My own take is that this used to matter, but doesn't any more. I have a number of old bikes, and a number of new ones.
All the new ones shift perfectly, and are easily stiff enough to cope with my max power. They all handle without real faults, and although I can detect geometry differences, it's not really important - you can ride around it. I have aero, weenie and "regular" bikes; again, I can tell the difference, and I'd take my R5Ca to the mountains rather than my S5, but I suspect I'd do OK on the S5, frankly, if it had the R5s 34x32 bottom gear rather than 36x25; it's only 3kg heavier (which means 9w at 7%).
On the other hand, the old bikes...
My ALAN Record Carbonio is probably the best example. I've built it cost-no-object with NOS or as-new C-Record, but it's horrible in comparison to any of the modern stuff. It has the torsional rigidity of wet pasta - I daren't really hoof it, but even at 600w I'm getting something like a 7.5% deflection in the BB. The fork is so flexible that it develops near-terminal speed-wobble if you try to ride it no-hands downhill, and you can watch the front wheel moving backwards and forwards as you ride along. The Turbo saddle is period-correct, but profoundly uncomfortable compared to any modern design with a perineal channel. The C-Record aero pedals and toeclips are a faff to use and hurt my feet when going hard (and weigh a ton). The C-Record groupset was described even at the time as beautiful to look at, and so well made that it would shift as badly in 50 years as it did when new. Which I can confirm is true, even when you don't try to use the (completely hopeless) Syncro II. Oddly, the Deltas - which had a poor reputation even when new, to the extent that the pros *didn't* use them, preferring rebadged Super Record "Cobaltos" - actually work quite well.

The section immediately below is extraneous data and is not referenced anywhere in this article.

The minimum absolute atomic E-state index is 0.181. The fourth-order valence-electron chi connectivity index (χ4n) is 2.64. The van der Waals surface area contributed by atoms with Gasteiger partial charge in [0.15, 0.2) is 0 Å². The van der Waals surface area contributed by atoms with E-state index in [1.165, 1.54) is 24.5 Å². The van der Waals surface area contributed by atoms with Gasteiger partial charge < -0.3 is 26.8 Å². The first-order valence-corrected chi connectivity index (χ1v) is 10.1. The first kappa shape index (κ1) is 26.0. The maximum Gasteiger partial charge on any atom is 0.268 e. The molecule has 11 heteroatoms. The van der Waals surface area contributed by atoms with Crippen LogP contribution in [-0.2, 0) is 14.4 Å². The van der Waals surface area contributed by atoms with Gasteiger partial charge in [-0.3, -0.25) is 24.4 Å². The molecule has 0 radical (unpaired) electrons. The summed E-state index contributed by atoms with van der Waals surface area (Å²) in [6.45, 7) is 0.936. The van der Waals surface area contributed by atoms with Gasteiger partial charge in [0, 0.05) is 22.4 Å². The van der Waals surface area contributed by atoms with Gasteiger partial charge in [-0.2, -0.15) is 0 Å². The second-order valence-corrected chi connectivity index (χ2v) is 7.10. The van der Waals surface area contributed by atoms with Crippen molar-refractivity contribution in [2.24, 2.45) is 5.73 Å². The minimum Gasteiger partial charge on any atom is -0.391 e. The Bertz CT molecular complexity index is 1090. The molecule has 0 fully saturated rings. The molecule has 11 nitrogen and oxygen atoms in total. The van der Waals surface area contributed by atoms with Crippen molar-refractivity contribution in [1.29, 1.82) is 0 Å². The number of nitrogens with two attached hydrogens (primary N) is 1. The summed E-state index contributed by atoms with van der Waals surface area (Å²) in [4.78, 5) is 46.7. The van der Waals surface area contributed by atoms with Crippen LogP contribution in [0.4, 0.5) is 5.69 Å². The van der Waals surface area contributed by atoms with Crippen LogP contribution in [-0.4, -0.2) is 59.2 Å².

Every component on that bike (except, perhaps, the brakes) was used by the pros. Some of them even won races. But it's clear that the equipment was a limiting factor. Now I suspect any bike costing more than £1000 new is good enough to win a crit under the right rider, and is easily stiff, and light, enough for anyone on here. Of course we can always go lighter, and the nice thing is that weight is an absolute and easy to measure, but it won't (hush!) necessarily actually make us go faster.
It's like cars. Car reviews used to mean something, because some cars were rubbish. Now they all have 5-year warranties, ECUs, ABS and more power than anyone really needs, so the reviews have to nitpick. Same for bikes. Apparently the new S3 is 9% stiffer through the BB shell. I can't make my old one, or my S5, deflect even at max output (about 1200w, I'm no Chris Hoy), so how will another 9% help me?
We buy new bikes, and geek out over bike components, because it's a hobby and we enjoy it. For pros, it's their job, so unsurprisingly apart from the components that matter for comfort they take what their sponsors give them. They used not to - including having frames built and rebadged, and buying their own wheels - but now every manufacturer's stuff is good enough for them; and for us.